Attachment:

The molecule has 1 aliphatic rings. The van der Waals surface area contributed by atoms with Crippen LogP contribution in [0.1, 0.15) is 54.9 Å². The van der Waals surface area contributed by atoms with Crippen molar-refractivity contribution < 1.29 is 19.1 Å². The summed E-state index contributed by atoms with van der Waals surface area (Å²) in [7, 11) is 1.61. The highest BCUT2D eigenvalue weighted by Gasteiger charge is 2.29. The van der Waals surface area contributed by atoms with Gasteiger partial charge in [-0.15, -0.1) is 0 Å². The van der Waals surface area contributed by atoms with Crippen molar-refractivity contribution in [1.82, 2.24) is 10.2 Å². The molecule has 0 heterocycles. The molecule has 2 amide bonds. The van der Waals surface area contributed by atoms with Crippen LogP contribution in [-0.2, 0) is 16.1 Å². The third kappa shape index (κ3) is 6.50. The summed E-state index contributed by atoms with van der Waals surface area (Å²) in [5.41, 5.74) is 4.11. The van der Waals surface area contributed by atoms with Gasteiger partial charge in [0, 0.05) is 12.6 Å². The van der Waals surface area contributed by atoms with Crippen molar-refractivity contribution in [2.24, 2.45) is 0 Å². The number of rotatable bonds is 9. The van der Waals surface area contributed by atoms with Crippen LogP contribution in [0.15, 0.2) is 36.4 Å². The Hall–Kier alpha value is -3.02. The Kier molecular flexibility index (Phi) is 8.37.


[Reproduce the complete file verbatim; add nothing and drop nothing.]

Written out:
The molecule has 1 aliphatic rings. The van der Waals surface area contributed by atoms with Crippen LogP contribution in [0.1, 0.15) is 54.9 Å². The van der Waals surface area contributed by atoms with Crippen molar-refractivity contribution < 1.29 is 19.1 Å². The summed E-state index contributed by atoms with van der Waals surface area (Å²) in [7, 11) is 1.61. The highest BCUT2D eigenvalue weighted by Gasteiger charge is 2.29. The van der Waals surface area contributed by atoms with Gasteiger partial charge in [-0.15, -0.1) is 0 Å². The van der Waals surface area contributed by atoms with Crippen molar-refractivity contribution in [1.82, 2.24) is 10.2 Å². The molecule has 0 heterocycles. The molecule has 2 amide bonds. The van der Waals surface area contributed by atoms with Crippen LogP contribution in [-0.2, 0) is 16.1 Å². The third kappa shape index (κ3) is 6.50. The summed E-state index contributed by atoms with van der Waals surface area (Å²) in [5.41, 5.74) is 4.11. The van der Waals surface area contributed by atoms with Gasteiger partial charge in [0, 0.05) is 12.6 Å². The van der Waals surface area contributed by atoms with Crippen molar-refractivity contribution in [2.24, 2.45) is 0 Å². The number of rotatable bonds is 9. The van der Waals surface area contributed by atoms with Crippen LogP contribution in [0.15, 0.2) is 36.4 Å². The Hall–Kier alpha value is -3.02. The Kier molecular flexibility index (Phi) is 8.37.